It's Marvellous what Milo can do for Singapore


There was a lot of skepticism about `Kallang Roar' being a first-timer attempt to make a feature film on something involving a cast of thousands. But this film is better than what the cliche in the title suggests. It is a simple conventional story that on one hand makes you think you have seen something like that before but on the other, gives new life to a subject matter as faded as the only photographs that remain of the event - the 1977 Malaysia Cup.


Kueh Lapis was apparently an important factor in determining Singapore's success at the 1977 Malaysia Cup (the other was apparently Milo). Well, Kueh Lapis was Uncle Choo's favourite snack. Uncle Choo, FYI, was the coach who brought the Lions to victory and that brought him back to Singapore. That was just the prelude. Then, the opening credits fade in and out over a series of moving shots of a weathered National Stadium. In the shots, a lonely soccer ball bounces across the screen, raking up memories of the past. It makes a truly haunting image of the old National Stadium, especially with its nostalgic 16mm film quality.

There is nothing very inventive about the direction or cinematography. In fact, the uphill task of recreating the 70s and the soccer crowds narrowed the cinematographic choices. But the gem in the film was undeniably the screenplay and storytelling. While it could be easily faulted as formulaic and old school, it still managed to pack a huge dollop of heart, wit and surprises. And not forgetting, it made me remember a bunch of spirited individuals and not a uniformed group.

Uncle Choo handpicked a group of boys to form a soccer team after being rejected from coaching the national team, currently under the tutelage of a `foreign talent' named Hartley. As boys, there were difficult to distinguish except for the race, because boys are just boys. While, the quirky training methods (like singing Majulah Singapura) draw a few laughs, the deliberate silliness of it and the Milo endorsement made it too much like eating melted cheese.

But the content thickens as the boys grow older because the story gives the audience a meaningful glimpse at the personal life of each of the player. And very surprisingly, the personal moments are short but poignant. We get a first glipmse of their lives when they first hear Uncle Choo's assembly call for the team. Amidst corrugated kampung walls, retro/modish 70s furniture and lots of table-cloth prints on shirts and of course, bell-bottoms, the men react like boys to the call, excited to train on the same field again.


Then, the cliches begin. The first being the scene where Uncle Choo asks them to knock it down. The rest follows like any other `school', `academy', `boot camp' type of show. The coach is legendarily strict. The students are there to learn something difficult but start off as a motley bunch of jokers. They are way behind their coveted goal. They have to learn to survive a regime. At times, they rebel, but the coach straightens them with his iron fist, reminiscent of boot camp films of the late 80s and early 90s like Police Academy and Singapore's own Army Daze. The boys were punished for having a disco night out. On a pouring morning, just when they thought there was no training, Uncle Choo stood at the field alone drenched and awaiting them. And there was the uncannily true-to-the books low-carbo debate between Uncle Choo and one of the soccer board members who did not like to waste food!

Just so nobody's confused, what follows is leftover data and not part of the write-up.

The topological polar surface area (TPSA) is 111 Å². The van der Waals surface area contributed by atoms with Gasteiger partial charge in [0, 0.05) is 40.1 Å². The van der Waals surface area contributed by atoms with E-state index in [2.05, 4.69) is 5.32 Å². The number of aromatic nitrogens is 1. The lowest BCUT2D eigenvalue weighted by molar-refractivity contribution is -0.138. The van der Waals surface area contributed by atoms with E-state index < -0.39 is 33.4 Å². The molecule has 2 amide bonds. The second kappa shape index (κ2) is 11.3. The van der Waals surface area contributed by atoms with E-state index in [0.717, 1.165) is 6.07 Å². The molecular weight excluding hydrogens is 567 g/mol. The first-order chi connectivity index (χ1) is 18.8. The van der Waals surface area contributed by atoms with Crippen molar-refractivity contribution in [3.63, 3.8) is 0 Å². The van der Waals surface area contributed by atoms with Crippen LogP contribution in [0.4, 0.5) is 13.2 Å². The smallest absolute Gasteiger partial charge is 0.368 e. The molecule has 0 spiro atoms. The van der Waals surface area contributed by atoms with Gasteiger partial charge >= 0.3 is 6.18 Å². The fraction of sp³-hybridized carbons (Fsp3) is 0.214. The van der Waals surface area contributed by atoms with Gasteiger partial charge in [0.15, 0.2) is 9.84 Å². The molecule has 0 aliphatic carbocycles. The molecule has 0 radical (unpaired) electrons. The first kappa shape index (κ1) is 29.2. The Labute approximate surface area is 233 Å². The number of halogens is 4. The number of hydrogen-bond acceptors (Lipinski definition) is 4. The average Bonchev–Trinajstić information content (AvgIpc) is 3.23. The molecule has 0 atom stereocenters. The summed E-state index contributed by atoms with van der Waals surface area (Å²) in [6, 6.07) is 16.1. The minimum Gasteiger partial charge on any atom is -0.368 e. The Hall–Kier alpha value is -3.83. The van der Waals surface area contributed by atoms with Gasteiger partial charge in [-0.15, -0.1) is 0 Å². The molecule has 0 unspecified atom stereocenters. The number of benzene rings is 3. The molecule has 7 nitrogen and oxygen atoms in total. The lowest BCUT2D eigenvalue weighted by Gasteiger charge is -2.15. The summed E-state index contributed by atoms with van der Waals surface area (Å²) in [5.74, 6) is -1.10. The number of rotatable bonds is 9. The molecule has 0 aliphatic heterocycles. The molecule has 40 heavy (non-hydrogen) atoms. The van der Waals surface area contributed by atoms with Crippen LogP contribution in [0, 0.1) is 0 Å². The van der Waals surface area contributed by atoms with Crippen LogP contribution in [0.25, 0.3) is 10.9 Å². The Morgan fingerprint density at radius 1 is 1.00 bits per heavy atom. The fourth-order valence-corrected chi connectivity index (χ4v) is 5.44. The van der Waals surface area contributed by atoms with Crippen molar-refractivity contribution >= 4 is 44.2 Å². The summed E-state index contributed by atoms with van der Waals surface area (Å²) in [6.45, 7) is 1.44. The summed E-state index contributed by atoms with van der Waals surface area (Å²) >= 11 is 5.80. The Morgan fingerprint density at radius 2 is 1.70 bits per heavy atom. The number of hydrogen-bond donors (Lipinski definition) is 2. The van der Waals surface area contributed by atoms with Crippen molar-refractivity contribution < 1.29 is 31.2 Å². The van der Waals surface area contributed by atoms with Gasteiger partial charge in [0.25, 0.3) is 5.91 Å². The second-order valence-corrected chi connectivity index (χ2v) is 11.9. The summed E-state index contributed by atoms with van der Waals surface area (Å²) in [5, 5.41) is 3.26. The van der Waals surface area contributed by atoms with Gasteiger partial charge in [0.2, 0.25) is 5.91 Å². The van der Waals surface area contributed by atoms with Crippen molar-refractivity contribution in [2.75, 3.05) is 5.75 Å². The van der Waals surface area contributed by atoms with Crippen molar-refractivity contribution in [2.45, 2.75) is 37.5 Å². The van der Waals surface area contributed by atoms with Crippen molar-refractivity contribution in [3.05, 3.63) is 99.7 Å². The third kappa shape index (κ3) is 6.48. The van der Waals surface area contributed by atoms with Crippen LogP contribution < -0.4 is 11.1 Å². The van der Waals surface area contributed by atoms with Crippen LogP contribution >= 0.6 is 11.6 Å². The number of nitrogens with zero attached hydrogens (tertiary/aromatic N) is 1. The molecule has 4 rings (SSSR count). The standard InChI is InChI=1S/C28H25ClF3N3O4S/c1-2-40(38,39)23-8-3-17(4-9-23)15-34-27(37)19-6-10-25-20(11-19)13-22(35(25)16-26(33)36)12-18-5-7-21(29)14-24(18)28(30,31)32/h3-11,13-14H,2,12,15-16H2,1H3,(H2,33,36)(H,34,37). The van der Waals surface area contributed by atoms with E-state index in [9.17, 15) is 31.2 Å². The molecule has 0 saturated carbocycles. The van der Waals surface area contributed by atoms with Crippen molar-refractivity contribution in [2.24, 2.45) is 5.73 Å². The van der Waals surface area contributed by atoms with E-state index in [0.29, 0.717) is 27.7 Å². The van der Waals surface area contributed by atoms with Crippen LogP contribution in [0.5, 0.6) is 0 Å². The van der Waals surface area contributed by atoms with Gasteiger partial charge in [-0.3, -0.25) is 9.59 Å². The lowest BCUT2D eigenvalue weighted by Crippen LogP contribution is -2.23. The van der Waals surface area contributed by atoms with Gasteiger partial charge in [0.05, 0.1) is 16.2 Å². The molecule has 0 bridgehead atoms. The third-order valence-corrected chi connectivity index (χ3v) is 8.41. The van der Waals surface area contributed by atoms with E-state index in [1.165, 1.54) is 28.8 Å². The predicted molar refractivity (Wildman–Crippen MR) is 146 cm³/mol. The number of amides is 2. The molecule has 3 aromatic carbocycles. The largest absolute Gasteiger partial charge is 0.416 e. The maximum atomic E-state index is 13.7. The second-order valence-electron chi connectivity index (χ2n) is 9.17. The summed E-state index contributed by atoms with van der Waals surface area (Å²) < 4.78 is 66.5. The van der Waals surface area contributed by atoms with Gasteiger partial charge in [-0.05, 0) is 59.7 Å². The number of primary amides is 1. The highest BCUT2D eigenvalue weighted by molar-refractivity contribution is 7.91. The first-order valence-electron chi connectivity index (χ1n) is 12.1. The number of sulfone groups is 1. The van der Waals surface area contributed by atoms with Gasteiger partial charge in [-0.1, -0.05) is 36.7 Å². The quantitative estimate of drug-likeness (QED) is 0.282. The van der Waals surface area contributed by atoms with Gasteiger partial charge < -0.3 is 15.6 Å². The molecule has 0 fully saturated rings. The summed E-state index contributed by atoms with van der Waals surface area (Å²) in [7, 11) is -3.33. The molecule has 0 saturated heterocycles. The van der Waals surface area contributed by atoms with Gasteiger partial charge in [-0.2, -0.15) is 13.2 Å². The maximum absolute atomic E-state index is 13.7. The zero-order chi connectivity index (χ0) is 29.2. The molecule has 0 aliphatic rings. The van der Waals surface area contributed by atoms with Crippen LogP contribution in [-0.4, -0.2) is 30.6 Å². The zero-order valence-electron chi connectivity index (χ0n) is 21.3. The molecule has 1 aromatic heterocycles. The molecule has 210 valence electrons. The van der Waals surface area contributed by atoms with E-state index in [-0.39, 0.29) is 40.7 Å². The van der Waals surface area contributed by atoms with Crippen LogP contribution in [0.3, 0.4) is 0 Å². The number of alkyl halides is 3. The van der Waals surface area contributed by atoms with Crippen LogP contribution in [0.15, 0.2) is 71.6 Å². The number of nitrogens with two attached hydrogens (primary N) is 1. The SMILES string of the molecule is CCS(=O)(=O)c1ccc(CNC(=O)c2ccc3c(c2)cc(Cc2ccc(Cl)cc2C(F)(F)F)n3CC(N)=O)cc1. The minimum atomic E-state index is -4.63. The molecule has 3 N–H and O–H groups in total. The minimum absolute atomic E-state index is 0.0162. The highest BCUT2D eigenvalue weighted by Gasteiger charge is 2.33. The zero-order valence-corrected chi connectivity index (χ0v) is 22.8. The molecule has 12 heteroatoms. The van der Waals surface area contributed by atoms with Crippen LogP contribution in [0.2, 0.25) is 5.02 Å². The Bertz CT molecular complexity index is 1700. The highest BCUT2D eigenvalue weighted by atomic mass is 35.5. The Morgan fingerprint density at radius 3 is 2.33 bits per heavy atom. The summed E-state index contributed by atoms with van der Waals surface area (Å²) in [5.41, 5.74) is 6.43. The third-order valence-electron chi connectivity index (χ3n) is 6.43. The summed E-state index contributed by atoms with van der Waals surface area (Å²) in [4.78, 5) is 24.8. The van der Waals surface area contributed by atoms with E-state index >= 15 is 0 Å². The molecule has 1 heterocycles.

Despite the plot bordering on old-school, the story sometimes opens up new angles like how durians can surprise you when you thought you saw the end. What struck a chord was the dilemmas and inner struggles the players faced in balancing both livelihoods and their passion for soccer. Allapitchay had his job to keep. While, his employer initially supported like the rest of the nation, at a later point he asked Allapitchay to go. Dashing Mat Noh had an equally stunning girlfriend. But while he was in camp, he could only lock arms and lips with her through the rusty iron gates. Most poignant of all was Quah Kim Song. Teary-eyed by the bedside of his invalid and amnesic father, he hears a painful truth - his father mistakes him for his brother and urges him not to run after worthless pursuits like Kim Song.


Personally, I was very eager to see the final stadium scenes. There were about 300 of us as extras those 2 nights helping to form the Kallang crowd. It was breath-taking how the final 20,000 odd crowd was `created' to pretty realistic extents even when projected on the big screen. Quite an indomitable post-production feat. Take a look at this picture:


  
It says everything. But what's more an achievement was the choice of camera angles that accentuated the size of the crowd. I especially adored the scene where the lions enter the field and the camera tilts to reveal people awaiting by the railings of the gallery gate.


The amateur nature in which the game was played escaped my eyes because I am not into soccer. I even laughed along when Uncle Choo deployed the `Crazy Horse' while the soccer pros tell me the way the `horse' was running was wrong and too comical because the actor was plump. By the way, the actor is Dollah Kassim's son! Going by history and the conventional storytelling, it was not difficult to guess the ending. Luckily I was spared too much `Untuk Bangsa Dan Negara, Majulah' for Lim Kay Siu's hysterics were more than enough for me to handle. And to be fair, there was a cute little surprise at the end - it tells us how Fandi Ahmad came into the picture.

Review by Jeremy Sing

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